4. As soon as any considerable progress has been made in the work, let a review from the beginning be commenced. This should comprehend for one exercise, as much as had been previously recited in two or three days; and should be confined to a brief analysis of the argument, with a mere mention of the illustrations.

5. As soon as the whole portion thus far recited, has been reviewed, let a new review be commenced, and continued in the same manner; and thus on successively, until the work is completed. By pursuing this method, a class will, at any period of the course of study, be enabled, with the slightest effort, to recall whatever they have already acquired; and when the work is completed, they will be able to pursue the whole thread of the argument, from the beginning to the end; and thus to retain a knowledge, not only of the individual principles, but also of their relations to each other.

But the advantage of this mode of study is not confined to that of a more perfect knowledge of this or of any other book. By presenting the whole field of thought at one view before the mind, it will cultivate the power of pursuing an extended range of argument; of examining and deciding upon a connected chain of reasoning; and will, in no small degree, accustom the student to carry forward in his own mind a train of original investigation.

I have been emboldened to make these suggestions, not in the least because I suppose the present work worthy of any peculiar attention from an instructor, but simply because, having been long in the habit of pursuing this method, and having witnessed its results in my own classes, I have thought it my duty to suggest it to those who are engaged in the same profession with myself. Other instructors may have succeeded better with other methods. I have succeeded best with this.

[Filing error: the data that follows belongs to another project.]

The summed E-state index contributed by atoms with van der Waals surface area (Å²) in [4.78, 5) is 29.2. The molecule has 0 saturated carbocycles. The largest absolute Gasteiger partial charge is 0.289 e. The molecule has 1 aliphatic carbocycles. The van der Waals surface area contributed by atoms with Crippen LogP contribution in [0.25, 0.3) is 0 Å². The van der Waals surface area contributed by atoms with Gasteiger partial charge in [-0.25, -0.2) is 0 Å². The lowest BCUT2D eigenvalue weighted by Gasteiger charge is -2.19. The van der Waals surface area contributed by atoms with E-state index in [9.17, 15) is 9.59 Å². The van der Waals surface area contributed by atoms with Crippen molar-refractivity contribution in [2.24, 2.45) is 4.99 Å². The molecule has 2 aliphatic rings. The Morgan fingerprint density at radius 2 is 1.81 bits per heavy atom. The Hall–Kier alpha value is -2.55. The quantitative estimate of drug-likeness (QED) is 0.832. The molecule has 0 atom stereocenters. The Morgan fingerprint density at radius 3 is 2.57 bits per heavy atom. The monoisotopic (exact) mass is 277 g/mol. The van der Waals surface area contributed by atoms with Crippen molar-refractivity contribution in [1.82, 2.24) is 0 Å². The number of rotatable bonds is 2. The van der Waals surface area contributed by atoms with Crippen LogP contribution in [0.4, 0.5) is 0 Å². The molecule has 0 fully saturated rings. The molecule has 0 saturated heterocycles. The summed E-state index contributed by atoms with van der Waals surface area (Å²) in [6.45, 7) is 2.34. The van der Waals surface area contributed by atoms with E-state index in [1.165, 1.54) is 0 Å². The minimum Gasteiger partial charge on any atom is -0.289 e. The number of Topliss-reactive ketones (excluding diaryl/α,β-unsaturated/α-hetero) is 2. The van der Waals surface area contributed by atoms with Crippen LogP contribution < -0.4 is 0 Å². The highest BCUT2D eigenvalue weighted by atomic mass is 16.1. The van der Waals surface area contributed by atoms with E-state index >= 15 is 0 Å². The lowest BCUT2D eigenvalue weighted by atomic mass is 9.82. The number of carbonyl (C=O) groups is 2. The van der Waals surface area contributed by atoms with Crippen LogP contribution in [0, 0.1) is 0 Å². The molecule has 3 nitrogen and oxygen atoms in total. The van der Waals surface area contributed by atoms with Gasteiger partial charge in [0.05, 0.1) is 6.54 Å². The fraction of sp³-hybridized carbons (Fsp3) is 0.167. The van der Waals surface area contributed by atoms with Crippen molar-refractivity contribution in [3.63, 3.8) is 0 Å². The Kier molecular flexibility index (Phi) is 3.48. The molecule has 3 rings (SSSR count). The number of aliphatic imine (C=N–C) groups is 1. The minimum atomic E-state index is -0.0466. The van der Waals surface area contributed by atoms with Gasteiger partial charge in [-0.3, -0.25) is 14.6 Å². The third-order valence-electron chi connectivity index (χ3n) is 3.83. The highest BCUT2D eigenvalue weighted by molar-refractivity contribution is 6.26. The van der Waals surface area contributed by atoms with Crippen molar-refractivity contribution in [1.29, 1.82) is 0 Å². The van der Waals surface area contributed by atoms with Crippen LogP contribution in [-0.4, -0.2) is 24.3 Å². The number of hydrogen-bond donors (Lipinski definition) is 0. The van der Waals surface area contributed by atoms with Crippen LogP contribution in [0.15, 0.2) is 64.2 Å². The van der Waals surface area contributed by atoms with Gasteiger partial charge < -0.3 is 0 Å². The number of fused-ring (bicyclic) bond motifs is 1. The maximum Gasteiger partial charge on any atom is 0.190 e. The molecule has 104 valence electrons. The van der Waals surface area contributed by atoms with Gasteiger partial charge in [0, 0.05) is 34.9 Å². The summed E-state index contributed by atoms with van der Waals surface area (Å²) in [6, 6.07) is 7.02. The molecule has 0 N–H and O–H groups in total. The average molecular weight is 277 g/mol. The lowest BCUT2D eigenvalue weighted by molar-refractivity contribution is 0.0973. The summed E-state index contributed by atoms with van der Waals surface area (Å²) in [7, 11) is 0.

At the suggestion of some of his friends, the author has it in contemplation to prepare a small abridgment of the present work, in duodecimo, for the use of schools and academies. It will be published as soon as his engagements will permit.

BROWN UNIVERSITY, September, 1835.



Preface to the Fourth Edition


THE publishers having thought proper to give to the Elements of Moral Science a more permanent form, I have revised the work with all the care that my engagements would allow. In doing this, I have made many verbal alterations; I have modified some paragraphs; some I have transposed, and a few I have added.

I embrace, with pleasure, this opportunity of returning my grateful acknowledgments to those gentlemen who, either privately or through the medium of the press, have favored me with their critical remarks. I have endeavored to weigh their suggestions with all the impartiality in my power. Where I have been convinced of error, I have altered the text. Where I have only doubted, I have suffered it to remain; as it seemed profitless merely to exchange one doubtful opinion for another. Where, notwithstanding the arguments advanced, my views remained unchanged, I have also contented myself with allowing the text to stand without additional remark. The reasons for so doing may be very briefly stated: I supposed that those considerations in favor of what I had advanced, which occurred to me, would naturally occur to any other person; and I seem to myself to have observed that the public really take very little interest in the controversies of authors. A very considerable amount of manuscript, which I had prepared for the purpose of publication, in connection with this edition, I have therefore suffered to lie quietly in my desk.

BROWN UNIVERSITY, January 1837